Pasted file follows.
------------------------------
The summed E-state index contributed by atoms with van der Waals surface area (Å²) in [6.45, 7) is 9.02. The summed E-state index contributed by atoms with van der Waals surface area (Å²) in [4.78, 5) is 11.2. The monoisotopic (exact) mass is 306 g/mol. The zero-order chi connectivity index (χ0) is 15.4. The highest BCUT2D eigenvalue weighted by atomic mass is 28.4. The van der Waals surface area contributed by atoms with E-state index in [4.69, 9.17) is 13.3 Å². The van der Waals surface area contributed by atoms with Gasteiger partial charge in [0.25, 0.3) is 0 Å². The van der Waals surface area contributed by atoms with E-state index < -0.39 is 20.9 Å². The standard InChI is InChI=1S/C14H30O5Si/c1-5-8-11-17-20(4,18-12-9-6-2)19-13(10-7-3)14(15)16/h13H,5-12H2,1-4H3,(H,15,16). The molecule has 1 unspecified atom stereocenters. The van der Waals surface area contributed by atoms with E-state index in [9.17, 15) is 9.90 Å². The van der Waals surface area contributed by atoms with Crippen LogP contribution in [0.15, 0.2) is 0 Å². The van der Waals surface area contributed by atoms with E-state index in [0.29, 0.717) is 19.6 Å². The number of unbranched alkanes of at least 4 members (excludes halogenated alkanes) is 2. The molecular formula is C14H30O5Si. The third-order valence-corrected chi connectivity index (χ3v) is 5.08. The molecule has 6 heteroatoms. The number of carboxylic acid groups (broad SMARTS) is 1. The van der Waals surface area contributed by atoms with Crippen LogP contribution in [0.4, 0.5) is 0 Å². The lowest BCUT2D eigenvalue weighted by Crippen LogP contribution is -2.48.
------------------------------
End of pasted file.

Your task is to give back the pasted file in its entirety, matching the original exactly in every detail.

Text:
The summed E-state index contributed by atoms with van der Waals surface area (Å²) in [6.45, 7) is 9.02. The summed E-state index contributed by atoms with van der Waals surface area (Å²) in [4.78, 5) is 11.2. The monoisotopic (exact) mass is 306 g/mol. The zero-order chi connectivity index (χ0) is 15.4. The highest BCUT2D eigenvalue weighted by atomic mass is 28.4. The van der Waals surface area contributed by atoms with E-state index in [4.69, 9.17) is 13.3 Å². The van der Waals surface area contributed by atoms with Gasteiger partial charge in [0.25, 0.3) is 0 Å². The van der Waals surface area contributed by atoms with E-state index < -0.39 is 20.9 Å². The standard InChI is InChI=1S/C14H30O5Si/c1-5-8-11-17-20(4,18-12-9-6-2)19-13(10-7-3)14(15)16/h13H,5-12H2,1-4H3,(H,15,16). The molecule has 1 unspecified atom stereocenters. The van der Waals surface area contributed by atoms with E-state index in [9.17, 15) is 9.90 Å². The van der Waals surface area contributed by atoms with Crippen LogP contribution in [0.15, 0.2) is 0 Å². The van der Waals surface area contributed by atoms with E-state index in [0.29, 0.717) is 19.6 Å². The number of unbranched alkanes of at least 4 members (excludes halogenated alkanes) is 2. The molecular formula is C14H30O5Si. The third-order valence-corrected chi connectivity index (χ3v) is 5.08. The molecule has 6 heteroatoms. The number of carboxylic acid groups (broad SMARTS) is 1. The van der Waals surface area contributed by atoms with Crippen LogP contribution in [0.4, 0.5) is 0 Å². The lowest BCUT2D eigenvalue weighted by Crippen LogP contribution is -2.48.